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Whatever happened in the joint session of Parliament on Thursday was a setback for democracy.
The EVM bill had become a matter of prestige for the government while voting rights for overseas Pakistanis were considered crucial to win the next election.
The government was twice defeated in the National Assembly in voting on some bills and a joint session of Parliament was called off at the last moment. The way the PTI got a number of bills passed has naturally aroused questions.
All the more so when days before the session numerous PTI allies went public over the miseries of the people and the allies’ inability to sell government policies to their voters. What led to a sudden change of heart in them raises questions.
The way the bills were passed brought no credit to the government. The Speaker acted as an unabashed party loyalist.
His rulings invariably favoured the government. His decision on the voice vote was almost automatic, supporting the government irrespective of which side had the loudest voice.
This led to noisy protests, jeering and a chaotic situation.
This speaks volumes about the lack of democratic culture in the country’s parliamentary process.
When the Chair ignored the opposition which had serious reservations against the bills, the opposition leaders staged a walkout to register their protest.
Despite recourse to all unfair tactics the government failed to come up with 222 members required for the passage of bills in a joint session.
The Opposition also blamed that Treasury votes were over-counted. The PTI government’s contempt for state institutions has led to bypassing Parliament by increasingly relying on presidential ordinances to make changes in the laws.
The electronic voting system could aggravate differences with the ECP. The devious ways used to carry the day would serve those who hope to control the country by manipulating the flaws in the system.
PDM chief rightly said that undemocratic forces are being strengthened. This practice is dangerous for stability and integrity of the country.
JAMSHED ALAM SIDDIQUI
COP26 and Pakistan
Climate conversations (Conferences of the Parties) at the international level have been taking place from as far back as 1995 with limited success.
At COP21 at Paris in 1995 for the first time ever something momentous happened: every participating country agreed to work together to limit global warming to well below two degrees and to aim for 1.5 degrees in order to save lives and livelihoods.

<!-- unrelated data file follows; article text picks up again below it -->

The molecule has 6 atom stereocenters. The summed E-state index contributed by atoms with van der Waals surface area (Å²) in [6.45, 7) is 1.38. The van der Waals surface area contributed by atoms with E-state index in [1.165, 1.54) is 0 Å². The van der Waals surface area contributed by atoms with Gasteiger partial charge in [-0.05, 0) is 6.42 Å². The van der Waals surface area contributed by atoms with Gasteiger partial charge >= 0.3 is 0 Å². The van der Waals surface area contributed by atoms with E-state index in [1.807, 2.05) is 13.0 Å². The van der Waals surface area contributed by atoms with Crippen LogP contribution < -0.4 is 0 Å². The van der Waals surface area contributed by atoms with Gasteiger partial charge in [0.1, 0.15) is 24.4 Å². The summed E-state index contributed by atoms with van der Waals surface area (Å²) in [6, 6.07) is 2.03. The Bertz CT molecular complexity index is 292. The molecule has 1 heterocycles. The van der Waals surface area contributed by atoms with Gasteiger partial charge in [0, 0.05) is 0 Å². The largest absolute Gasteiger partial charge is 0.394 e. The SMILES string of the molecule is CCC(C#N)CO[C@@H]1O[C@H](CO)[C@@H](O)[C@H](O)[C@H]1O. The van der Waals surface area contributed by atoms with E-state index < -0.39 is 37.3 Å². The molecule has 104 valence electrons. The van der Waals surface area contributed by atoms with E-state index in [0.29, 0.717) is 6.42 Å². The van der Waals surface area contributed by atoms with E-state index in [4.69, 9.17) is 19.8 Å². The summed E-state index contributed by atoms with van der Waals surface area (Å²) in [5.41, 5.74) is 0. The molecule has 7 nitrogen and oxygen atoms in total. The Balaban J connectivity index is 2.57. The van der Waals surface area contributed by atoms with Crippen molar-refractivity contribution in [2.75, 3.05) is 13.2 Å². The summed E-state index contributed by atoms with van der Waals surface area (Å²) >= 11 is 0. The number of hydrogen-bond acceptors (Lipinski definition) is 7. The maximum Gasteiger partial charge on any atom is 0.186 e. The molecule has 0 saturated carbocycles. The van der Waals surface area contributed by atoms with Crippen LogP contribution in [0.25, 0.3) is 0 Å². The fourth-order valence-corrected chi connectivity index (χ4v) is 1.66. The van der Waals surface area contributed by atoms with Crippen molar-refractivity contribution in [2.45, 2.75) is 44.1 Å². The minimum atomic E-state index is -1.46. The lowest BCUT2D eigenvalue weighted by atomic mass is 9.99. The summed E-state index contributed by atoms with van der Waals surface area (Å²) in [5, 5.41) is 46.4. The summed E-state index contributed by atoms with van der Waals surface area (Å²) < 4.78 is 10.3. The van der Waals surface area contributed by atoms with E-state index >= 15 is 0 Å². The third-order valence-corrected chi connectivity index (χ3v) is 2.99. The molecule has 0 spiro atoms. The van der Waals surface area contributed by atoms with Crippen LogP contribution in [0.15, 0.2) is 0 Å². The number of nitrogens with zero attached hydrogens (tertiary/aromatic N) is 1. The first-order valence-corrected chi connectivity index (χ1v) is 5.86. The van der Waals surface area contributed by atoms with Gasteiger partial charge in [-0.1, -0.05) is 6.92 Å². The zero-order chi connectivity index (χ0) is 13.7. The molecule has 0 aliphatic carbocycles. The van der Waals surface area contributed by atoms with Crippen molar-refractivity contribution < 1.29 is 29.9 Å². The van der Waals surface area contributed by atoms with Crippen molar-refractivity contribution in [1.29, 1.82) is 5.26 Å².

The Paris Agreement set out that every five years countries must set out increasingly ambitious climate actions and update their long-term plans for reducing carbon emissions.
COP26 was held at the SEC Centre in Glasgow, Scotland from 31st October to 13th November this year.
Ex-US President Trump opted out of the climate change talks but President Biden’s Administration has rejoined COP26 with John Kerry as its representative.
Big carbon emitters like India have extended their timelines for the net zero target beyond 2050 while Australia refuses to cut down on the use of coal.
In this context former UN Secretary General Ban Ki Moon is of the view that awareness of the consequences of climate change should be increased among children in schools. Pakistan is among the ten countries most affected by global warming.
In this context PM Imran Khan’s Billion Trees Tsunami is a large-scale effort to avert deforestation in the country.
At the current pace of global warming coastal cities like Karachi and Gwadar, and low-lying countries like Bangladesh, could get flooded as early as 2050. In a survey of 93 cities globally in terms of air quality, Lahore is among the more polluted cities.
Brick kilns and petrol and diesel vehicles are among the main culprits. Electric vehicles and alternative kiln technologies are safer substitutes.
SAAD MAQBOOL BHATTY
Law & order in Lahore
The law-and-order situation is quite unsatisfactory in Lahore. Everybody is worried about the lawlessness.
Mobile snatching, car lifting, robbery, theft and other illegal activities are increasing. People do not feel safe anywhere.
The law and order situation is worsening in the city. If the present situation persists, it is going to be the most dangerous city in the world as it has emerged as the most pollutant city in the world. Nobody feels safe here especially outside the home.
Everybody is worried about the increasing lawlessness in the city. Moreover, everyone is feeling fear while going outside.
As we all know that Lahore is considered as the oldest city of Pakistan and many tourists and foreigners come here to explore this city and know about its history.
The police are not doing their duty to check all these illegal activities. The concerned authorities should look into the matter and try to improve the law and order situation:
M ZAIN UL ABIDEEN